Over the last few months, I’ve become a bit of a Twitter fanatic. And I’ve learned a lot in that time.
I’ve learned that Twitter users can be roughly divided into two groups – those who use their real names and real profile pictures, and those who use a made-up pseudonym and a cartoon or other picture as their avatar.
These groups can be further subdivided. Those who use their real names and profile pictures – particularly those with blue ticks after their names, indicating not only that the person is likely well-known to the public (think journalists, politicians, celebrities) but that the account in question has been verified to be a true account owned by the person in question and not a spoof account – these people tend to take a bit of care over what they tweet. Donald Trump being the obvious exception.
Those with made-up pseudonyms, on the other hand, have to be treated with caution. They could be genuine people, expressing genuinely held views, and just wanting to protect their privacy for fears that their comments may attract unwanted online abuse . On the other hand, they could be spoof accounts tweeting purely for the purpose of satire – or they could be nasty, cowardly trolls enjoying the anonymity that the internet affords them to spew whatever hateful bile crosses their minds.
I’ve learned that there are some very funny, very witty people on Twitter. And that sadly there are just as many people who are just sad, angry, barely literate and spoiling for a fight.
I’ve learned that there are a lot of virtue-signallers – particularly among the blue-tick brigade (Gary Lineker, JK Rowling, I’m talking to you). And precious few blue-tickers who will openly express an unpopular opinion.
And above all else, I’ve learned that nobody – absolutely nobody – who tweets on a regular basis, is able to hide their true beliefs for long. Whether it’s the 140-character limit, or the incendiary nature of so much of what other users write, it is very hard not to resist a knee-jerk reaction and a barely-thought-out response.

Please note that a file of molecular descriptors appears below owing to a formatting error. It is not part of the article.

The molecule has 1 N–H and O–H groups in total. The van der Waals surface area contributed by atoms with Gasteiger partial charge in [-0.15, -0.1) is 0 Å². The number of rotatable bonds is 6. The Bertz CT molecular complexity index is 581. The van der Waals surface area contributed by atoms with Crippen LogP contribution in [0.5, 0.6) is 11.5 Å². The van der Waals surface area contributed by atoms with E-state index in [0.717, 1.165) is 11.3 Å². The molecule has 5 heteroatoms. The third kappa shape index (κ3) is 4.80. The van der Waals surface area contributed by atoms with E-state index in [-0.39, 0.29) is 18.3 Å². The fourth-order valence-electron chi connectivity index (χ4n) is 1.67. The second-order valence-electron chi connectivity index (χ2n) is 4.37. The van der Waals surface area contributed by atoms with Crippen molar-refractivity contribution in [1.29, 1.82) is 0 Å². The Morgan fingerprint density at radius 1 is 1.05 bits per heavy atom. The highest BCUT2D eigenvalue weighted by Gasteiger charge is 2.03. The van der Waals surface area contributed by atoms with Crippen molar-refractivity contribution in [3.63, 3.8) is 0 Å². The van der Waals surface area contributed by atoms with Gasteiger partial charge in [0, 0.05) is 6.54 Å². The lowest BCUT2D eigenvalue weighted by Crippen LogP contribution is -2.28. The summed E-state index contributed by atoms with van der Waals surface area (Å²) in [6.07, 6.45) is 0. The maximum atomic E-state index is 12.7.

The result of this, is that racists, misogynists, anti-semites, and every other type of narrow-minded class of bigots, are pretty easy to spot on Twitter. They tend to give themselves away pretty quickly. They just can’t help themselves.
The flip side of this, of course, is that after following somebody for a while, seeing what they tweet about, the tone of their tweets, the way they present themselves and the comments they attract from supporters and opponents, allows an opportunity to make one’s own mind up about their individual character.
And so I finally come to the point of this piece. I read, with utter astonishment and alarm, an article by Nick Cohen in today’s Observer, branding Anne-Marie Waters, a current contender for the leadership of UKIP, a “far-right bigot”. Astonishment, because as somebody who has followed Ms Waters for a number of months now, I have seen nothing in her tweets to indicate she merits such a label, and alarm at the realisation that the demonisation of anybody who has the temerity to question the ‘multicultural dream’ to which the liberal elite are still desperately clinging, has now reached the point where a mainstream publication can print such a libellous piece with clearly no expectation of any comeback.